Day 1 :
University of Kentucky, USA
Keynote: Development of 3-arylquinolines as antineoplastic agents that trigger PAR-4 secretion and tumor cell apopotosis
Time : 09:00-09:25
Benemerita Universidad Autónoma de Puebla, Mexico
Keynote: Fluorescence emission color changes of acrylonitrile derivatives, structure and optical properties
Time : 09:25-09:50
María J Percino received her first degree in Chemistry at the Universidad Autónoma de Puebla, Mexico and MSc in Inorganic Chemistry at Universidad Nacional Autónoma de Mexico. Her PhD in Polymer Chemistry at Al-Farabi KazNU ex-URSS. Her area of research interest is polymerization process, synthesis of functional monomers as well as the design and crystals engineering of organic compounds to study photoluminescence, conductivity and supramolecular chemistry. She has published more than 65 papers in reputed journals.
Solid state lighting (SSL) of organic chromophores has attracted much attention due to their potential applications in devices such as light-emitting diodes, photovoltaic devices and sensors. Tuning and controlling the wavelength of emission of an organic material is crucial to identify the appropriate application and the optical properties of different dyes in the solid state and strongly depend on the molecular structure and intermolecular interactions. Recently, organic chromophores that exhibit quenching of fluorescence in the solid state have been reported and this phenomenon is termed as aggregation caused quenching (ACQ). Herein, we report results from optical characterization (absorption and emission) of a,β-unsaturated acrylonitrile with structures of electron donor D-π-A acrylonitrile derivatives. The investigation reveals differences in the characteristic emission such as an enhancement in fluorescence in solvent, as well as in the solid state. Their photophysical properties have been investigated to evaluate the effect of the substituents, which afforded a dye that exhibited emission depending of the morphology.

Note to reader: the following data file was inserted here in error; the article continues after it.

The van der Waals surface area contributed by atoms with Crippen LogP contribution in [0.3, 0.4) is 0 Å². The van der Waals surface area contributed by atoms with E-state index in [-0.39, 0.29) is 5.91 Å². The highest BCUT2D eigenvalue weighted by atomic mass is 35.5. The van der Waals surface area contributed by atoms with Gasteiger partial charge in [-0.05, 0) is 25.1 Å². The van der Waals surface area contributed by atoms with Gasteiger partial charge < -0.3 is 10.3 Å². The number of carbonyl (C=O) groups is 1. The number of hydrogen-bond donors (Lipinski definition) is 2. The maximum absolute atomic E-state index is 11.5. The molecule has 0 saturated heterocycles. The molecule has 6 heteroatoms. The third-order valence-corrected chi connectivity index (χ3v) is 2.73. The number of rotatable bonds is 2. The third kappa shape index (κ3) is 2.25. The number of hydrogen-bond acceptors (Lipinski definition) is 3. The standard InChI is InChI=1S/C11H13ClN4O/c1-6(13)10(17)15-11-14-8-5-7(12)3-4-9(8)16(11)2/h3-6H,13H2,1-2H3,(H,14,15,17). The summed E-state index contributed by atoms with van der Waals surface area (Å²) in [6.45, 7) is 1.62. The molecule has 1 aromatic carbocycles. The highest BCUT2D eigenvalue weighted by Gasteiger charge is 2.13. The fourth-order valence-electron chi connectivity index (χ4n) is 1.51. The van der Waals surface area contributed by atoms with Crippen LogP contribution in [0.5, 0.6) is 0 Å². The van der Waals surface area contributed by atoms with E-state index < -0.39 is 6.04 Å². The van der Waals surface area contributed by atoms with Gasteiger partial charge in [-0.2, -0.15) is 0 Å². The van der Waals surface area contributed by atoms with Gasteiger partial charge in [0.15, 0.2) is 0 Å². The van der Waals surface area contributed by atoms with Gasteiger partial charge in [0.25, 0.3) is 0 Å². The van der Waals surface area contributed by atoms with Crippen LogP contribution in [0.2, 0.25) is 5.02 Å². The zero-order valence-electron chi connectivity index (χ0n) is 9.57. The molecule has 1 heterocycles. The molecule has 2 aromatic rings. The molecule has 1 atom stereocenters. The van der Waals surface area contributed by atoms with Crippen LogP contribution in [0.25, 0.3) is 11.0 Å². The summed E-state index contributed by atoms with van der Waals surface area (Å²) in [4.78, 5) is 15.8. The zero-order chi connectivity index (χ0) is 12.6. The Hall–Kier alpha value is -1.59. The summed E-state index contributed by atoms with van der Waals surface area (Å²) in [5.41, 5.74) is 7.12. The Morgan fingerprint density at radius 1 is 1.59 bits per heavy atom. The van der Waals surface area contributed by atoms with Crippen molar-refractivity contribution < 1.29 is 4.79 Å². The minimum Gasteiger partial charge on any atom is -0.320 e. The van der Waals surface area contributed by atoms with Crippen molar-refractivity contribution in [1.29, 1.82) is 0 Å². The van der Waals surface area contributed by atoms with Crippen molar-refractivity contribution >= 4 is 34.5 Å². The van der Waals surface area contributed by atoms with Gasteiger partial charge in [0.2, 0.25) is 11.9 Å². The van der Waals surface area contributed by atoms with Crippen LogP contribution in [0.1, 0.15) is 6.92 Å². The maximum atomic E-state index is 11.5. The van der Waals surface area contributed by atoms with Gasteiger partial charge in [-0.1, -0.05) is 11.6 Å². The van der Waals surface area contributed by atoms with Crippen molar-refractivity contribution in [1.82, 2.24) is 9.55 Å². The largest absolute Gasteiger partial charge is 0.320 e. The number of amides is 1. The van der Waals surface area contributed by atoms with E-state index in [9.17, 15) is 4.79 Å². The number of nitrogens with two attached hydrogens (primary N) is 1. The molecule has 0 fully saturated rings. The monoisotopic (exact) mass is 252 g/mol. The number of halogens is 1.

Loyola University Chicago, USA
Keynote: Carborane-containing Matrix Metalloproteinase (MMP) enzyme inhibitors as tumortargeting ligands for Boron Neutron Capture Therapy (BNCT)
Time : 09:50-10:15
Daniel Becker earned his PhD at Indiana University in Bloomington, Indiana and worked in the pharmaceutical industry in Searle, Pharmacia and then Pfizer as a Project Leader and Research Fellow in cancer, arthritis, and cardiovascular diseases. He moved from industry and joined Loyola University Chicago in 2004 where he serves as a Full Professor of Chemistry performing research in synthetic organic and medicinal chemistry, especially in antibiotics and in cancer, as well as in supramolecular chemistry. He has published more than 50 scientific papers in various areas of chemistry and is an inventor on over 50 U.S. patents